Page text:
Trooper chases down Payne and Turner
Chapter Two: Life on the Lam
For six months after their daring prison break at Caledonia, following the twisting trail of Bill Payne and Wash Turner was like chasing the wind.
Law enforcement officers knew the wily criminals were moving around — frequent sightings of the dastardly duo kept popping up all over the state — but officers could never get close enough, or get there quickly enough, to nab the infamous desperados.
Newspapers, clearly enamored with Payne and Turner’s gritty flight from the law, breathlessly reported every alleged sighting, punctuating each story with the news that, alas, it wasn’t really them, or they had already vanished again.
One such disappointment happened in High Point — Payne’s home turf — where seven heavily armed officers staked out a house they had been told Payne would visit one night. He never showed.
Then the escapees were spotted near Madison, where they drank whiskey and ate sardines and crackers in a farmer’s barn, then hightailed it out of there before the cops arrived.
Other hot tips followed — Red Springs, Burlington, Moncure — but they all fizzled, too. After a supposed sighting in Greensboro came up empty, one exasperated officer muttered with a sigh, “Somebody has been seeing things.”
In early March 1937, less than a month after their prison break, Payne and Turner apparently ran out of money, so they held up the Bank of Montgomery in the small town of Troy. While Payne waltzed in the front door and pretended to need change for a $10 bill, his accomplice — believed to be Turner — came in a side door brandishing a gun. They made off with nearly $3,400 and, as always, disappeared before the coppers showed up.
Life on the lam was a pretty good gig. Payne and Turner bounced from town to town, sometimes getting cover from lowlifes they’d met during their lives of crime, other times holing up in motels or tourist camps. When cash ran low, they’d find a bank or some other business to knock off. As long as they laid low enough to steer clear of the law, they had it made.
That all changed on Aug. 22, 1937, when Payne and Turner got too close to the heat — a slip they nearly paid for with their lives.
The boys were in Asheville, where they’d been hanging out at a local tourist camp. They had been in the area for weeks without being detected, so they felt comfortable enough to go to a nearby diner that evening to grab a bite to eat.
On the way, they came upon a weigh-station checkpoint being manned by the N.C. Highway Patrol. In a panic, Turner whipped their car around and bolted in the other direction.
That was all Trooper George Penn needed to arouse his suspicions.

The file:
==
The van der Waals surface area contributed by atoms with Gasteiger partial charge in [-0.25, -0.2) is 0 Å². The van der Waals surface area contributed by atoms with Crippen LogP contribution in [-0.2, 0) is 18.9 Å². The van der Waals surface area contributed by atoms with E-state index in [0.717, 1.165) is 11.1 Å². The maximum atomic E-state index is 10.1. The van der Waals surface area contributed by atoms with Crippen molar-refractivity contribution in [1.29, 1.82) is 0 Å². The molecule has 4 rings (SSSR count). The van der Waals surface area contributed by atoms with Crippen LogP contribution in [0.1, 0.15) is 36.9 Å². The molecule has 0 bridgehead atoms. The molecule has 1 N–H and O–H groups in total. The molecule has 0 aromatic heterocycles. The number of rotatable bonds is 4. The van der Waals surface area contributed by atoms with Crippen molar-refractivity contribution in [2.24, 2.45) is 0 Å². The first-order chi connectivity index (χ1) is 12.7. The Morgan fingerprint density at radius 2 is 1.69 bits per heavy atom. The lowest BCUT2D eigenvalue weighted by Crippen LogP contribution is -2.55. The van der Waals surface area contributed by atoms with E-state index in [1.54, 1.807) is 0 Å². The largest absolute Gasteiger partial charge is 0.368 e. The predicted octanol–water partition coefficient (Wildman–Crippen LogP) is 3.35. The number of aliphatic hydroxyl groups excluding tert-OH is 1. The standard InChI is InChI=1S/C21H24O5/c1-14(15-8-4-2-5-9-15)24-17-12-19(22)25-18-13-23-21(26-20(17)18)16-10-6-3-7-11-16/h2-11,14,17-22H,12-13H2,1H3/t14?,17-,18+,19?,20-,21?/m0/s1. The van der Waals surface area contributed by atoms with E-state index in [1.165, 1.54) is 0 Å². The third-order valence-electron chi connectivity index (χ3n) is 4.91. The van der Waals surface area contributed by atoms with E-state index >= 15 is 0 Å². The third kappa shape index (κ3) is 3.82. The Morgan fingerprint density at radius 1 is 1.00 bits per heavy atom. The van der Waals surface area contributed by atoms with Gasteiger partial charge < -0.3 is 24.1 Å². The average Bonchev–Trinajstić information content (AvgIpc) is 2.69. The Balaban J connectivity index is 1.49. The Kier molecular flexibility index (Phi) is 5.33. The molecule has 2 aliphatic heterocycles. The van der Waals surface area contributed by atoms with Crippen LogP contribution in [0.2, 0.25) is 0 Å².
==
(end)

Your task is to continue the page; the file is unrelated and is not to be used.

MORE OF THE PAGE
“Halt! Halt!” he yelled at the fleeing car, to no avail.
The young patrolman scrambled to his patrol car and took off after the felons’ blue sedan, his siren blaring, not knowing he was chasing the two most-wanted men in North Carolina.
For some 20 miles, Penn pursued the two desperados through the Buncombe County countryside in a dramatic, pedal-to-the-metal chase that forced other vehicles to swerve off the road. The chase evolved into a high-speed gun battle, as well, as Payne crawled into the back seat and began firing at the trooper, just like a scene from an old gangster movie. Penn crouched as low as he could and swerved his patrol car back and forth to make himself a moving target, still managing to keep the vehicle under control. He stuck his gun out the window and returned fire when he could.
Eventually, the felons’ car careened onto a country road in the Fairview township, with Penn still hot on their trail. The dirt road dead-ended at a farmhouse, where Payne and Turner’s car kicked up dust and rocks as it screeched into the driveway and barreled up the drive to a barn. Seconds later, the patrol car — its siren still screaming — slid to a stop about 50 yards behind the cons, cornering them in the driveway.
Van Patton, who owned the farmhouse, cowered on his front porch as he watched a surreal gunfight unfold in his yard — Payne and Turner crouching for cover behind their vehicle, and the uniformed patrolman behind his. Patton’s heart thumped madly as gunfire echoed all around him.
The elderly farmer had no idea who the two criminals were or why the trooper was chasing them, but one thing seemed abundantly clear — these two bad guys were determined they would get away.
Or they would die trying.
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